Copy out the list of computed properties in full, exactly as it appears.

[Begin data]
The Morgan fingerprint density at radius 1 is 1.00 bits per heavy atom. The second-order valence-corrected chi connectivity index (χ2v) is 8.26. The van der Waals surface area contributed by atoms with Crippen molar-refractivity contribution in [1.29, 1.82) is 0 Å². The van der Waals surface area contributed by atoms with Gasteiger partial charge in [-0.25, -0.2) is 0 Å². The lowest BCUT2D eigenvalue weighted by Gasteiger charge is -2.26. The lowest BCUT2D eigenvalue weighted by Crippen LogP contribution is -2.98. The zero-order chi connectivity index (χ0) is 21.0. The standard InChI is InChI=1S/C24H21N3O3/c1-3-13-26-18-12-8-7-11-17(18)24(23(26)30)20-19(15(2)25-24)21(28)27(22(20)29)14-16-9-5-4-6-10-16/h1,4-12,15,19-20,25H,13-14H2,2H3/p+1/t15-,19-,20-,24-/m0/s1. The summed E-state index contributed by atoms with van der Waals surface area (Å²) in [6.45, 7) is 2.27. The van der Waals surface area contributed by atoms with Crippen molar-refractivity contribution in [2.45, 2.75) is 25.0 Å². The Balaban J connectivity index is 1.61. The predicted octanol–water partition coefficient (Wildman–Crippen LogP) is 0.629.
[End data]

The Morgan fingerprint density at radius 1 is 1.00 bits per heavy atom. The second-order valence-corrected chi connectivity index (χ2v) is 8.26. The van der Waals surface area contributed by atoms with Crippen molar-refractivity contribution in [1.29, 1.82) is 0 Å². The van der Waals surface area contributed by atoms with Gasteiger partial charge in [-0.25, -0.2) is 0 Å². The lowest BCUT2D eigenvalue weighted by Gasteiger charge is -2.26. The lowest BCUT2D eigenvalue weighted by Crippen LogP contribution is -2.98. The zero-order chi connectivity index (χ0) is 21.0. The standard InChI is InChI=1S/C24H21N3O3/c1-3-13-26-18-12-8-7-11-17(18)24(23(26)30)20-19(15(2)25-24)21(28)27(22(20)29)14-16-9-5-4-6-10-16/h1,4-12,15,19-20,25H,13-14H2,2H3/p+1/t15-,19-,20-,24-/m0/s1. The summed E-state index contributed by atoms with van der Waals surface area (Å²) in [6.45, 7) is 2.27. The van der Waals surface area contributed by atoms with Crippen molar-refractivity contribution in [2.45, 2.75) is 25.0 Å². The Balaban J connectivity index is 1.61. The predicted octanol–water partition coefficient (Wildman–Crippen LogP) is 0.629.